In this regard, how does one assess whether one individual is up to the task or not? Whether or not their predecessors were a success story. How do you measure the degree of success or failure when the criteria for picking these individuals or replacing them are more opaque than ministerial appointments or sackings?

Either way, there is publicity for the individuals and the party. In politics, that is a far better place than the alternative.


The ruling party, CCM made changes to its secretariat, which some media reported as ‘sweeping changes’. Changes were expected after party chairperson, Samia Suluhu Hassan told her party’s national congress of these impending changes. Needless to say, the most chatter has focused on the post of the party’s publicity and ideology secretary. Questions are being asked about the credibility of the new person in the post and whether they are up to the task ahead of them.

The skeptics have especially pointed out the incoming party’s publicity and ideology secretary takes on the role at the time when opposition parties are returning to political podiums across the country. These do not think that she will manage the opposition’s political missiles, and that she has no credible record in party politics with the longest time of her service being in government as a district commissioner and a regional commissioner.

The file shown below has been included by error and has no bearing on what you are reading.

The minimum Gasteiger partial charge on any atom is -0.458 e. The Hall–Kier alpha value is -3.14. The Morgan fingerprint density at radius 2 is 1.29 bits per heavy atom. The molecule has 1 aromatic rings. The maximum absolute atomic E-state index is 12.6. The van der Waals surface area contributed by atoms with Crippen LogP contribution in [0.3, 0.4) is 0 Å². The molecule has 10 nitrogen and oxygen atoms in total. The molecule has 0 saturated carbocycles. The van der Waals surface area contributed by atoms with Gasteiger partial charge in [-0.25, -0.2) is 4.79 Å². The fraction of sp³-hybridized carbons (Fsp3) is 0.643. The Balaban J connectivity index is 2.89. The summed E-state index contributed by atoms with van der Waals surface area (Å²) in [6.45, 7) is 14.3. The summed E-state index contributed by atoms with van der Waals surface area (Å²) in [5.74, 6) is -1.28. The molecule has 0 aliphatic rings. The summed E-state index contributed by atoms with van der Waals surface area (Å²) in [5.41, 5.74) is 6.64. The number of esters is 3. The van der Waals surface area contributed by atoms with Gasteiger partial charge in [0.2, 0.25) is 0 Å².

There are those who think all that is irrelevant to the task at hand, focusing their attention on the political zeitgeist where they point to the more conciliatory (some would say reserved) political tone dominating the political space.

However, all this could change because the opposition will have bones to pick and grievances to air in the coming days.

These varied opinions about individuals who are appointed to the post are testament to another reality; that CCM, as a party, has not been in touch with its ideological side for decades now, instead marching with the political winds of the time to the point where it is difficult to tell apart CCM’s publicity and ideological secretary and any other government spokesperson. In the past, during the one party state it was not difficult to find individuals vested in the party ideology, that is not the case today.